One of the hallmarks of the current financial downturn is the number of properties in foreclosure. Not since the Great Depression have more families been at risk of losing their homes due to nonpayment. Although homeowners may balk at the idea of spending money on legal assistance due to their financial hardship, an attorney can be a valuable advisor to homeowners navigating the foreclosure process, particularly if the homeowner wants to avoid bankruptcy.
Attorney assistance is perhaps most helpful if the home owner is seeking defense against foreclosure, but for many homeowners the reality is they will not be able to keep the house they are currently living in. For these people, the financial and emotional loss of the home can be overwhelming, so an attorney can be of great assistance with the formal foreclosure and post-foreclosure processes.
Foreclosure is governed by state law, so it varies considerably from one state to the next and often one mortgage to the next. Generally, there are two basic types of foreclosure – judicial and nonjudicial. As the names imply, judicial foreclosures are conducted in court while nonjudicial foreclosures are not.
Most judicial foreclosures are not contested by the homeowner so the lender wins via default judgment. If a homeowner does contest a foreclosure, the case is litigated as a typical civil action. The most common defenses, particularly since the 2008 financial crisis brought to light questionable mortgage handling practices, are procedural. One of the unique aspects of judicial foreclosure is the remedy if the foreclosing party wins – the court typically orders the sale of the property, often by sheriff’s sale.
Nonjudicial foreclosures can occur completely outside of the court system. However, they often end up in court in order to add legitimacy to the final outcome. In order to bring a nonjudicial foreclosure, the foreclosing party must typically notify the homeowner of the default and publicly advertise the property as for sale in the newspaper of record for the community. The property is then auctioned off. The purchaser, which is frequently the lender, will often bring a judicial action for quiet title after the sale to ensure it is legitimate. Nonjudicial foreclosures can also end up in court if the homeowner challenges the foreclosure, which effectively transforms it into a judicial foreclosure.
If the foreclosure sale did not generate enough money to fully satisfy the mortgage debt, the lender may seek a deficiency judgment against the former homeowner for the remaining amount of the debt. Deficiency judgments are considered unsecured debt, so the debt holders often sell this debt to third-party debt collection companies. The debtor typically cannot contest a deficiency judgment, but they have every right to protect themselves from unscrupulous collection practices. Attorneys are often called on to help debtors assert their rights under the federal Fair Debt Collection Practices Act.
Homeowners who have been foreclosed on may also call on the assistance of an attorney in negotiating the timeline for vacating the property. Foreclosure sales are often delayed or cancelled, and the homeowner has the right to maintain possession of the property until the sale is concluded, so the actual process of vacating the house can be chaotic. The purchaser will often work with the former homeowner to negotiate a timeline for vacating the property for two reasons. First, he or she wants the property to be kept in good condition, so he or she does not want to anger the current occupant. Secondly, the eviction process can be lengthy and expensive, so it is easier to work things out directly with the occupant. An attorney can help ensure that the agreement is fair and is properly memorialized so it is enforceable in court should either side violate the agreement.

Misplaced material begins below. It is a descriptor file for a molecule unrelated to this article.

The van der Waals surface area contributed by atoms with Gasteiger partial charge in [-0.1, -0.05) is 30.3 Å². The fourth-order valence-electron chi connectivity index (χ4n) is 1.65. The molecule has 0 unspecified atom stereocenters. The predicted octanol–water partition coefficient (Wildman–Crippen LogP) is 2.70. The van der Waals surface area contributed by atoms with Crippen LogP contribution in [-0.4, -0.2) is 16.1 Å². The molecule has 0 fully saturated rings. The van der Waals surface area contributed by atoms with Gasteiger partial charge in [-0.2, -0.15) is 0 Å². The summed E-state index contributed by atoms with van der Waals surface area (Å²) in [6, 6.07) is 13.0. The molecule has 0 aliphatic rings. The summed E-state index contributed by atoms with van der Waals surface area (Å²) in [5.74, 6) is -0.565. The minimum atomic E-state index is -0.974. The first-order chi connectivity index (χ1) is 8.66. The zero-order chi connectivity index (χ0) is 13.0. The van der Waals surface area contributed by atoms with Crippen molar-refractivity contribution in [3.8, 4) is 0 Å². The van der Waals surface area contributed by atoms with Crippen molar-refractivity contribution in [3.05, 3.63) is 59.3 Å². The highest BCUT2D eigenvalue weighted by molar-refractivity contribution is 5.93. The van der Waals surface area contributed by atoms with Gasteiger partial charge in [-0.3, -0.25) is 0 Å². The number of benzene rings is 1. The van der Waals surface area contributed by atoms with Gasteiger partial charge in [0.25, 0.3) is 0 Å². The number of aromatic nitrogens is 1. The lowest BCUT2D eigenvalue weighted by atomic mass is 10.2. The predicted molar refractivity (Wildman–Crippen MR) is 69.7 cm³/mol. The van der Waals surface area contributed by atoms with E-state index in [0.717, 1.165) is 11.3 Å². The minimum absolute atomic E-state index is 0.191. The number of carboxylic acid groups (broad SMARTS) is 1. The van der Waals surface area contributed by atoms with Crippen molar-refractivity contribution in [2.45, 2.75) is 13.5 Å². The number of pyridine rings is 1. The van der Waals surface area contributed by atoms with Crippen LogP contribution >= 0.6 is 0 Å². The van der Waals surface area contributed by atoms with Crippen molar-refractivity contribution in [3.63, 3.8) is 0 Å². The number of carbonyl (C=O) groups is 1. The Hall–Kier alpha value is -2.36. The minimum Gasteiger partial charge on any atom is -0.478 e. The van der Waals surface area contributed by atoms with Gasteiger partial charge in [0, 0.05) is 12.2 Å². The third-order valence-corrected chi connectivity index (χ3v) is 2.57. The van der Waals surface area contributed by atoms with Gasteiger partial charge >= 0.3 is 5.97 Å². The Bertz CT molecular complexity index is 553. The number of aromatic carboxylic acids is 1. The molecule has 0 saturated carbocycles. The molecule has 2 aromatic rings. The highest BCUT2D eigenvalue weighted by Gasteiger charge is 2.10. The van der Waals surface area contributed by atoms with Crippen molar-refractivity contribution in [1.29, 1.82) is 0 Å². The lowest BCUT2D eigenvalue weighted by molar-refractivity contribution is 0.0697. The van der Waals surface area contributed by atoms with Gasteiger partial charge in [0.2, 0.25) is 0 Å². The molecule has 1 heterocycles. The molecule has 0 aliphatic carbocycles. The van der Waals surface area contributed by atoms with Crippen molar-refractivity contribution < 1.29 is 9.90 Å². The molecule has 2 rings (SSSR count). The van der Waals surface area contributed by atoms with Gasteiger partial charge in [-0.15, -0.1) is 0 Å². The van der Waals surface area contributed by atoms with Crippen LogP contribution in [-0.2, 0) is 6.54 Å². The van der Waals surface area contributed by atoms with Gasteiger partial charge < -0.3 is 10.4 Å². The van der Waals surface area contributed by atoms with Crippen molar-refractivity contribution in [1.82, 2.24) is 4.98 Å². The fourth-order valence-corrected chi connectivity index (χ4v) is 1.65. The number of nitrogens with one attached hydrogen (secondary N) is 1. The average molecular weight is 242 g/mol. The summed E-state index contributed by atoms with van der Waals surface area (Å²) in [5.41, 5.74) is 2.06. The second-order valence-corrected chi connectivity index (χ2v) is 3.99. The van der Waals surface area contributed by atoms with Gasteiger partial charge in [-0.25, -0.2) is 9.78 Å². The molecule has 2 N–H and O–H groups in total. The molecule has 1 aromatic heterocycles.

In some states, homeowners have a post-foreclosure sale “right of redemption.” The specifics vary by state, but basically the homeowner can reclaim title to and possession of the house if they can pay the full amount owed within a specified time after the sale. This right is so rarely exercised that homeowners who attempt it may need legal assistance.
If the homeowner is not going to fight foreclosure, they should be informed of other options that are available to them. While these options do not allow the homeowner to save his or her home, they can save some of the hassle the foreclosure process invites.
- Short Sale – Lenders may allow the homeowner to sell the house for less than the debt – hence the name short sale. The lender gets the purchase price and a deficiency judgment against the debtor. The debtor is released from the mortgage without having the black mark of a foreclosure on his or her credit report. The lender may also forgive the deficiency, but if they do it is typically considered taxable income for the homeowner.
- Deed in Lieu of Foreclosure – Some lenders will allow property owners to surrender title and possession of the property voluntarily. The lender gets the property to re-sell without going through the expense of the foreclosure process. The homeowner can often negotiate the timeline for vacating the property, and avoid having a foreclosure impact his or her credit report.
The foreclosure process can be emotionally trying and difficult for the average homeowner to navigate. It is imperative that you contact an experienced attorney if you are facing home foreclosure